I can't let the sad loss last week of someone who changed the World go by without making some sort of comment.
There are lots of people who are called a 'genius' - only occasionally is it really true. We seem to have many people around who 'change our lives' with various technical devices that are said to make our lives easier. I talk to young people every day and many of them do not understand how one can grow up without phones, computers, video games or your whole music collection in a box the size of a fag packet. Whether or not we actually need these things or not is debatable, and I'm not sure that my life is easier for having them - it's just different.
When these geniuses shuffle off this mortal coil their work is held up to scrutiny and often there is a sudden rush to buy products related to them - we could call it the Amy Whitehouse effect, I guess. I'm sure that magic black boxes are flying off the shelves from impulse buys this week for obvious reasons. I'm not sure if Bert Jansch cds are flying off the shelves. I guess not. His passing was quiet and dignified, much like the way he lived his life.
Bert was born on 3rd November 1943 in Glasgow. By the time he released his first album in1965, he was a wanderer, journeyman and one of the most accomplished guitarists and songwriters of the folk boom. I'm not going to write out a history but try reading Colin Harper's excellent book Dazzling Stranger: Bert Jansch and the British Folk and Blues Revival (Bloomsbury Books, 2000). Harper's book really is a great read. Unlike many such scribblings, Harper enjoyed many interviews with the quiet man himself. This meant that there is an honesty to the book - it's not cobbled together from old NME and Melody Maker interviews.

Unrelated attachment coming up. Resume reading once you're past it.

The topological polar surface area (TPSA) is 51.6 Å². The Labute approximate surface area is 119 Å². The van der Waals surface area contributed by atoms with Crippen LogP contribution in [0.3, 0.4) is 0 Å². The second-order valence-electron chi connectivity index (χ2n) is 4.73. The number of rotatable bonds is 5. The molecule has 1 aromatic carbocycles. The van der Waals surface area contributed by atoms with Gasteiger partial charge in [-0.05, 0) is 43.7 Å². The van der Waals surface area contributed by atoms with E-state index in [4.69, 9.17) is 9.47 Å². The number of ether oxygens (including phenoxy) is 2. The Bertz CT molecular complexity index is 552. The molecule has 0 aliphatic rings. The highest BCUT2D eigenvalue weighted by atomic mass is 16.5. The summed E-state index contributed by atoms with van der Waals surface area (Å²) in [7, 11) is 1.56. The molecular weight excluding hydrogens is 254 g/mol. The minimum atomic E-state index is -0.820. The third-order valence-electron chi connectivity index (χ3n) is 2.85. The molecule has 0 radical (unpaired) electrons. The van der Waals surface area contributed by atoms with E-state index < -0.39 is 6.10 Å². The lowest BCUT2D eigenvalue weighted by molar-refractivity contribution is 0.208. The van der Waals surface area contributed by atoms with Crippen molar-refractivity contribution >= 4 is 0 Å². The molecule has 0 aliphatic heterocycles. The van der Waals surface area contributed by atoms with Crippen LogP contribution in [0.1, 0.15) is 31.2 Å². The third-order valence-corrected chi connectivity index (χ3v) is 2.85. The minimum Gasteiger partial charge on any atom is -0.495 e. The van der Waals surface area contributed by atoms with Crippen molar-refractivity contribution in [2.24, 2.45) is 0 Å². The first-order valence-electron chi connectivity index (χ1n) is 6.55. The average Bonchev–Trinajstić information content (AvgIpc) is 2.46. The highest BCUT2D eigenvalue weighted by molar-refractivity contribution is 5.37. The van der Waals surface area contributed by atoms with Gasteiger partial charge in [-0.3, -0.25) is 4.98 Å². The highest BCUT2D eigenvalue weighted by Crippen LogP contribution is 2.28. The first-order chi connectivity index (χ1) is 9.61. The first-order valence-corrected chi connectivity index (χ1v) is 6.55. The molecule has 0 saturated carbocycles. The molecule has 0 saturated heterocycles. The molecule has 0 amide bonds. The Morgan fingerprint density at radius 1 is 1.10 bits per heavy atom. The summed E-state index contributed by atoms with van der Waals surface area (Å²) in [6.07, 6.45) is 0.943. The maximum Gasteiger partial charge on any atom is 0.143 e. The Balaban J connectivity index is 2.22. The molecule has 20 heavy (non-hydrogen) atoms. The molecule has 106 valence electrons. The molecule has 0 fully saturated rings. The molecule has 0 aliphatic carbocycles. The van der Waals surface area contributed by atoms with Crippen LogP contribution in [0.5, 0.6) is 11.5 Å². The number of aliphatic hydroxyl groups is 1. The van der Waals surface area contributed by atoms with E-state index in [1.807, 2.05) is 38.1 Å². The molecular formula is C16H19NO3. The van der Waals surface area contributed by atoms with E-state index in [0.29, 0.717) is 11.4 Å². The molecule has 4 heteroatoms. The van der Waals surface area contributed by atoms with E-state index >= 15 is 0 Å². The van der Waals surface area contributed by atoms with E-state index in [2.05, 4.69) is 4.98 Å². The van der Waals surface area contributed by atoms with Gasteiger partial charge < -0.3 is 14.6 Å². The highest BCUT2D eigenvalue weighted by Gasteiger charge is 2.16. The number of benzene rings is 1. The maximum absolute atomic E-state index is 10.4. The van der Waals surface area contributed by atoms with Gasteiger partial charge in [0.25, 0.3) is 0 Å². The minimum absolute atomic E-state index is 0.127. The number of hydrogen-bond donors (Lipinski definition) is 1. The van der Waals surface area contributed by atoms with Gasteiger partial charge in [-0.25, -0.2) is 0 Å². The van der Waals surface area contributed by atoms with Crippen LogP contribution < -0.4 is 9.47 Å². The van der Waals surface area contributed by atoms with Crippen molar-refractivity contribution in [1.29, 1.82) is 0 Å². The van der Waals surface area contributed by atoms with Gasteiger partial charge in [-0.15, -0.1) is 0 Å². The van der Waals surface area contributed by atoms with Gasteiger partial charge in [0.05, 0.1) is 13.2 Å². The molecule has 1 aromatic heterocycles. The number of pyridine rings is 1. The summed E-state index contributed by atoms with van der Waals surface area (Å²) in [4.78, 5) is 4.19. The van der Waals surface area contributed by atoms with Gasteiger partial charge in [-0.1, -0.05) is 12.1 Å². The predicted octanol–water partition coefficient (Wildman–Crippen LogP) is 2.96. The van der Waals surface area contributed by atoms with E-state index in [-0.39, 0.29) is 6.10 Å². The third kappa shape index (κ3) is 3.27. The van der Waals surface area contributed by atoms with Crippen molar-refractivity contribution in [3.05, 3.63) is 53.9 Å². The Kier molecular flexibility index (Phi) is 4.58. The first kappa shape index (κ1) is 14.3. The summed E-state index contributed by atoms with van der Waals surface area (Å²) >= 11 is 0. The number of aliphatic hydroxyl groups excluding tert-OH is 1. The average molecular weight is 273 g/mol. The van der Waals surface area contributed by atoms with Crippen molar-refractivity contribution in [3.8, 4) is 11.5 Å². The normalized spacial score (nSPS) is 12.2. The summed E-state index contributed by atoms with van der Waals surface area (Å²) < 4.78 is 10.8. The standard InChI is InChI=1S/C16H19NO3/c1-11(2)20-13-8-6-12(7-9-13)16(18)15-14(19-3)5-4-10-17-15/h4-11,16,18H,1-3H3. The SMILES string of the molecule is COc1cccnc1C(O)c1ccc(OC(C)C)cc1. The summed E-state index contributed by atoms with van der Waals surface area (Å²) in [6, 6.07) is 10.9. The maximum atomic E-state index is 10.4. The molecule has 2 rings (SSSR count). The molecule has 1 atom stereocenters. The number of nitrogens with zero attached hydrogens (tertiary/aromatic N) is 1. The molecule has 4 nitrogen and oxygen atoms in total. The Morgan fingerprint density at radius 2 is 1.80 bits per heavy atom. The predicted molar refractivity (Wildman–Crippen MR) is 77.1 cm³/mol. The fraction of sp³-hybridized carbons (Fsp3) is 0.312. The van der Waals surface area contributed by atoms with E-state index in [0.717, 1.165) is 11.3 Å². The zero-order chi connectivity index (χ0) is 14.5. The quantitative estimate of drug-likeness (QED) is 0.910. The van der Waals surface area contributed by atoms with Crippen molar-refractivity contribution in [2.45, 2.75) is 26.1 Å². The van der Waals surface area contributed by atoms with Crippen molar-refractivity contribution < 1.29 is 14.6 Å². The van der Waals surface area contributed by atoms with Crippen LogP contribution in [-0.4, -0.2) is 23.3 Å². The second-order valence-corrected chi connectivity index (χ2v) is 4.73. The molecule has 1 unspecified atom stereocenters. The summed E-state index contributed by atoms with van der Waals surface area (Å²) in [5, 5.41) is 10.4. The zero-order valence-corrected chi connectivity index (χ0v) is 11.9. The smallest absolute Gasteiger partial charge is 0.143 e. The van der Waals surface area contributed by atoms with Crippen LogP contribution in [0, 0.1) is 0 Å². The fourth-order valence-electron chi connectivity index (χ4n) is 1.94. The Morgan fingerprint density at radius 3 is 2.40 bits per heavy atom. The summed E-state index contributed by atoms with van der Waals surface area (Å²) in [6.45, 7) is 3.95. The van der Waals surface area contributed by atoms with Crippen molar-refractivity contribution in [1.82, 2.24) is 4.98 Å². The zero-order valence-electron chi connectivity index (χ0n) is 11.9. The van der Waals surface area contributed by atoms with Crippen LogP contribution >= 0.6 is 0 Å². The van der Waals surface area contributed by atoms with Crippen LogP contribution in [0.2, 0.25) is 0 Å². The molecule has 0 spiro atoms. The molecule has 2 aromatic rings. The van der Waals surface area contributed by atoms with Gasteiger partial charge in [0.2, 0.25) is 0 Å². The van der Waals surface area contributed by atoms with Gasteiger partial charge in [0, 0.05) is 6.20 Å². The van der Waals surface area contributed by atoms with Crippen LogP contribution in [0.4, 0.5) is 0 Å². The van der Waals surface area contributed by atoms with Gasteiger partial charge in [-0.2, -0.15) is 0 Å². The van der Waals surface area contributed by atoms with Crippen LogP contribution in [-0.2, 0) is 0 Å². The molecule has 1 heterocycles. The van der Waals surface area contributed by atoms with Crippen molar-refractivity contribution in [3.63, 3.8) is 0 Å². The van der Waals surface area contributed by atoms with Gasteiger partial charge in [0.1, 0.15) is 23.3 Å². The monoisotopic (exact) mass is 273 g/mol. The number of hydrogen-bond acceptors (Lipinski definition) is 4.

I saw Bert live a couple of times. He really was amazing at Colchester Arts Theatre a few years ago but the first time I saw him was at the Fleadh festival in London a while back. A friend commented last night that the sound was awful - interestingly, I don't remember that. All I remember is that I had finally managed to see this master musician live. His vocal delivery was often mumbled but not in the same way John Martyn used his voice as an instrument, and his guitar playing was masterful. It's easy to say such things - my comments about the easy bandying around of the word 'genius' stands - but Jansch was in a class of his own. The very free flowing style he used is beyond bedroom strummers like me but he was incredibly influential. The Neil Young album On The Beach was very influenced by Jansch, especially the track Ambulance Blues and, of course, Young would never have written Needle and the Damage Done if it wasn't for Jansch's Needle of Death.
I'm listening to one of his live albums as I write and Blackwaterside has just come on - possibly one of Jansch's most famous songs. I'm glad that I was able to see him perform it, and not just because I like the song but because it's a song that many people have recorded versions of. The Oysterband, Sandy Denny and Richard Thompson have all recorded versions but there is something very special indeed about Bert Jansch's version from his 1966 album Jack Orion. I love the sheer, er, Scottishness of his The Ornament Tree (1990).
However, if you think that's all just living in the past, his last album Black Swan was released in 2006. He was still writing new songs and working with and influencing a new generation of guitar players. The title song is an interesting science fiction story. All this and he played Yamaha guitars, not flashy hand built expensive models by master craftsman. Very down to Earth.
He will be sadly missed and his like will not be seen in these parts again.